The front of the town hall, where the library used to be, will be town Clerk Anita Clayton’s office. Behind her will be a larger space for board meetings, where computers and bookshelves once were. A wall separating the two rooms will have sound-deadening insulation, Crosier said.

Other business

In other business at recent meetings, the town board:

— Approved $40,000 for the purchase of a 2007 International single-axle truck, with a sander body, to replace an older one.

“This was a better truck,” Crosier said, noting it carries more sand and has an 11-foot angle blade. “…It’s for specifically around the lakes and stuff, because they can move the front of the plow. It goes either way.”;

— Modified the annual salaries of three town officials. Crosier said the amounts had been rounded during the re-organizational meeting, “but the numbers have to match the budget.” The new salaries are $9,050 for each town justice, $5,928 for the dog-control officer, and $1,040 for the registrar of vital statistics;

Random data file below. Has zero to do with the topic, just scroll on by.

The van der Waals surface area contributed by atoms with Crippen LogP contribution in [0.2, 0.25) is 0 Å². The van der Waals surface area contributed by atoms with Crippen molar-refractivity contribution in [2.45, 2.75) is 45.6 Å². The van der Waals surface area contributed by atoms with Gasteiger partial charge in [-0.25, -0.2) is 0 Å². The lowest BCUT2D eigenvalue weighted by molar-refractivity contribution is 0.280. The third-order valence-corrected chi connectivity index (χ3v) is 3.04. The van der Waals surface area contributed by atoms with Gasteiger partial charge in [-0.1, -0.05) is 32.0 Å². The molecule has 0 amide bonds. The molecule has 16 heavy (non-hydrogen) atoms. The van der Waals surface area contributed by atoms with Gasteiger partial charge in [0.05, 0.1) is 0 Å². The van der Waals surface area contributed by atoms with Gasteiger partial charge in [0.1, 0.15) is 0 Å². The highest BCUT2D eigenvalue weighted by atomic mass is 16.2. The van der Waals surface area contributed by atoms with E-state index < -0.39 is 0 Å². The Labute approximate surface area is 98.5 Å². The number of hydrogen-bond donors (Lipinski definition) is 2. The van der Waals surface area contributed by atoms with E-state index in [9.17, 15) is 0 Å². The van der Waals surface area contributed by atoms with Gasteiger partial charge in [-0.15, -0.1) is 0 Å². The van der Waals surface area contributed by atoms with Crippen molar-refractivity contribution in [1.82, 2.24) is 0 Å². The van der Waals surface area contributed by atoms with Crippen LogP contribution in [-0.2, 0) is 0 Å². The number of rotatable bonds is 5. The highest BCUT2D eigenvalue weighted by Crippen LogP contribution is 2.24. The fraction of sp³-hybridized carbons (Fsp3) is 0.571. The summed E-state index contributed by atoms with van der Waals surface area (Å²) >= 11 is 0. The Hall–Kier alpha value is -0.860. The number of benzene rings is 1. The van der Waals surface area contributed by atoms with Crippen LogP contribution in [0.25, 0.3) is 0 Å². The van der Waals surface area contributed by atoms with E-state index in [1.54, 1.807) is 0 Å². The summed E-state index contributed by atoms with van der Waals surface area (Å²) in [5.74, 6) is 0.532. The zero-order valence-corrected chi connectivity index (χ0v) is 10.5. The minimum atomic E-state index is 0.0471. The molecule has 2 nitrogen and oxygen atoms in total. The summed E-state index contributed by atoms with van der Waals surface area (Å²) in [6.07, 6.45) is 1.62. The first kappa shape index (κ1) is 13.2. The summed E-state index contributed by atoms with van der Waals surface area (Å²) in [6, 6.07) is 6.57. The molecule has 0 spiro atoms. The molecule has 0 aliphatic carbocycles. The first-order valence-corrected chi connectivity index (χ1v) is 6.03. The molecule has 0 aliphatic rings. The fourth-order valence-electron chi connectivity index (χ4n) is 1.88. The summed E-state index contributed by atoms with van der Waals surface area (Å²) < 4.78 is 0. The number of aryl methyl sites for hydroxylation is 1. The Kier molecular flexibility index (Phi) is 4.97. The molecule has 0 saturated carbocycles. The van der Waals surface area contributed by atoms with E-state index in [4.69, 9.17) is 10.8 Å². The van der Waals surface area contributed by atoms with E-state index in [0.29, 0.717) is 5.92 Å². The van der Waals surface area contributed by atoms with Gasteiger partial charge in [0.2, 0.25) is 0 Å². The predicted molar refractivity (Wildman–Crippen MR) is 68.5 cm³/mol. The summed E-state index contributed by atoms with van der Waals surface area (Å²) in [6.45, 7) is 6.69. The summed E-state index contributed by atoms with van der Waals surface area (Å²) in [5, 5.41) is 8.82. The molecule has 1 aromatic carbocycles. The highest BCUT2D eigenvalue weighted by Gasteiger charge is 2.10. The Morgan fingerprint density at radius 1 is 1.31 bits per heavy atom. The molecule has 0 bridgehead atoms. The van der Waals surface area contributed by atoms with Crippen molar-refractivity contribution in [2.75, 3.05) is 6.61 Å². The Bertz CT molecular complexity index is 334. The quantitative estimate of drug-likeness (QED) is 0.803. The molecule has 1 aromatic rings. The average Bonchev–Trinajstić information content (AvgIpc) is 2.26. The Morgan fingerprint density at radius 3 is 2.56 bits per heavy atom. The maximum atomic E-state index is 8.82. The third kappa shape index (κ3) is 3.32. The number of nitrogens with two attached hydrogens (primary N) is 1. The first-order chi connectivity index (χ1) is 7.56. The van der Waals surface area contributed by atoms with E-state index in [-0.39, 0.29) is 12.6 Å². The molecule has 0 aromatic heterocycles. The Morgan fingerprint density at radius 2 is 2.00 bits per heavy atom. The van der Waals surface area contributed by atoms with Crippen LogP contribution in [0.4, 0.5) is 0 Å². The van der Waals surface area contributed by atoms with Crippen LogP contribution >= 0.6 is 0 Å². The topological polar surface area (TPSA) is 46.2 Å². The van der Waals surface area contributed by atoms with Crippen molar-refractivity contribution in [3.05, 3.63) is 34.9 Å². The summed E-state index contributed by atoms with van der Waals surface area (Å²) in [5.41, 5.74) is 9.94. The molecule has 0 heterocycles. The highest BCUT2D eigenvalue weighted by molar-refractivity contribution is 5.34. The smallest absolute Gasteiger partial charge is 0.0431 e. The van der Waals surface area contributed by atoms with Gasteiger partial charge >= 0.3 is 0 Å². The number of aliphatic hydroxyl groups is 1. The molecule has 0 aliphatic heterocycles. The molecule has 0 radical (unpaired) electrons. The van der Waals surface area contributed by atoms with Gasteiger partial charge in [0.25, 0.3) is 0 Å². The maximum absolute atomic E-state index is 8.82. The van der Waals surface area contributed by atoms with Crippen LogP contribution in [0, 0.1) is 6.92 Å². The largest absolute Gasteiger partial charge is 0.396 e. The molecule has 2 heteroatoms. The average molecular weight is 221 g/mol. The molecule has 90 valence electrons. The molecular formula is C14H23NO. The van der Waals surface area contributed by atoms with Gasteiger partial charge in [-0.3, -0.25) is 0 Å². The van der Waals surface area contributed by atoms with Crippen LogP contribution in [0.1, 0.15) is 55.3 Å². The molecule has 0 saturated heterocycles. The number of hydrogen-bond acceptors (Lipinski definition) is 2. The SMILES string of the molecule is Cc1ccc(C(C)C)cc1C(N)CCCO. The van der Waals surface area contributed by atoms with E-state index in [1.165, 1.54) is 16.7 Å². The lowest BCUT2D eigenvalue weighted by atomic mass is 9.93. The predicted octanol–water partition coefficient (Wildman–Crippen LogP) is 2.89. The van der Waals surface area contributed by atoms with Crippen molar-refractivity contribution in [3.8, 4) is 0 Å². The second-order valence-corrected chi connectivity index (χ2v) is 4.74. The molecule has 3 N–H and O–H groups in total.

— Appointed Ralph Ives as a temporary part-time driver for the senior van at $14.04 per hour;

— Accepted in January the resignation of Katherine Hill-Brown as planning board member. The board appointed Hill-Brown as a permanent part-time clerk, at a rate of $15.98 per hour. Crosier said she would work with the planning and zoning boards, as well the building department and processing the town’s purchase vouchers;